Thursday, September 23, 2004

House Says SCOTUS Can't Rule on "Under God" Pledge Controversy

Another interesting CNN article entitled House bill would block Supreme Court on Pledge:
The House passed legislation Thursday that would prevent the Supreme Court from ruling on whether the words "under God" should be stricken from the Pledge of Allegiance.
The bill, which the House approved, 247-173, would prohibit federal courts, including the Supreme Court, from hearing cases involving the pledge and its recitation and would prevent federal courts from striking the words "under God" from the pledge.

The legislation has little chance of advancing in the Senate this year, but it laid down another marker for politicians seeking to differentiate themselves from their election opponents on volatile social issues of the day.
"Far from violating the 'separation of powers,' legislation that leaves state courts with jurisdiction to decide certain classes of cases would be an exercise of one of the very 'checks and balances' provided for in the Constitution," said Rep. James Sensenbrenner, R-Wisconsin, chairman of the Judiciary Committee.
"Under God" has been part of the pledge since 1954, when Congress passed and President Eisenhower signed a law amending the pledge to include the phrase.
I am carefully avoiding the political lines drawn and the political implications of the legislation and its timing. The CNN article briefly includes some quotations and speculation about that. Funny enough, there's really nothing conclusive that can be said on that point.

Far more interesting, imo, are the implications regarding judicial review. (The separation of powers aspect doesn't do as much for me although it is implicitly tied into the judicial review consideration.) To some degree, I am shocked by the attempt of this bill to curtail the jurisdiction, not of federal courts in general, but of the Supreme Court ("SCOTUS") in particular. That just screams out to me. And it's screaming: "What the Hell are you thinking?"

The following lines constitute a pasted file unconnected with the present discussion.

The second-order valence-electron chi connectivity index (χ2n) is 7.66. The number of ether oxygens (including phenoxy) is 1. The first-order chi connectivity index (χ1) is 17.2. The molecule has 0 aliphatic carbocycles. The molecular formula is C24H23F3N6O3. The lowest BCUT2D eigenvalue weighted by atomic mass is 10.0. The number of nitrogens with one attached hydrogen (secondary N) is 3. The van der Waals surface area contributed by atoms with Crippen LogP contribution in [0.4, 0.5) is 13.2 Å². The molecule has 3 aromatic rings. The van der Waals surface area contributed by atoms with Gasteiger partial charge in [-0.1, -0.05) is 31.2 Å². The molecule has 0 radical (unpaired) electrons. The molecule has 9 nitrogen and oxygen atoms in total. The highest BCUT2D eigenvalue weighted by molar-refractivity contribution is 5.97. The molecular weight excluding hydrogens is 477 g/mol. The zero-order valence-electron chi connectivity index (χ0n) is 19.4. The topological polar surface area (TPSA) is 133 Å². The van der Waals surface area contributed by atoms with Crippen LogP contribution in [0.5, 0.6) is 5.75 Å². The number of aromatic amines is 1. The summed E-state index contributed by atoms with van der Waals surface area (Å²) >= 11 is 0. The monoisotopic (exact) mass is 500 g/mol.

I can't think of anything I've learned that says the Supreme Court cannot review ______ for constitutionality. Heck, ever since Marbury v. Madison that has been one of SCOTUS' primary purposes! If this bill were upheld (although that would probably mean that SCOTUS would have to uphold a bill inherently limiting its ability to review that bill...), it would be akin to poking a hole (and a pretty BIG one at that) in Marbury v. Madison itself!


During the break, I just spoke with one of the teachers, a CT State Superior Court Judge, of my Forensics Class (in which I am typing this) about this legislation. He agreed that it seems patently absurd. He stated that in the absence of a constitutional amendment, it seems unlikely that legislation could curb the jurisdiction of SCOTUS as it relates to judicial review for constitutionality.

He did note that SCOTUS routinely does consider whether or not it itself has jurisdiction to hear a case, so that would not be new. However, it would be strange for SCOTUS to consider the constitutionality of legislation designed to prevent SCOTUS from considering certain subject matter of which the legislation addresses. A catch-22 if you will.

And, as I mention above, if the legislation were upheld, it would effectively poke an enormous hole in Marbury v. Madison. One logical follow up question is what's next? This is the old "slippery slope" argument. (Ugh! How I despise that terminology though it is very appropriate here.) If the Legislative Branch can remove certain subject matter from falling under review for constitutionality, this poses a big problem. Gee, legislation would no longer have to be constitutional. (PATRIOT Act anyone?) And that my friends would probably not be a good thing at all.

I'll be keeping my eyes open for further news pieces on this pending legislation. Although it seems the Senate won't vote on it for a while, I'm kind of afraid that the Senate might possibly let it through. Throw in a subsequent 1+ year delay until SCOTUS gets the case and things could become unpleasant. Well, either way, it makes for good legal discussions. (Hence this lengthy post!)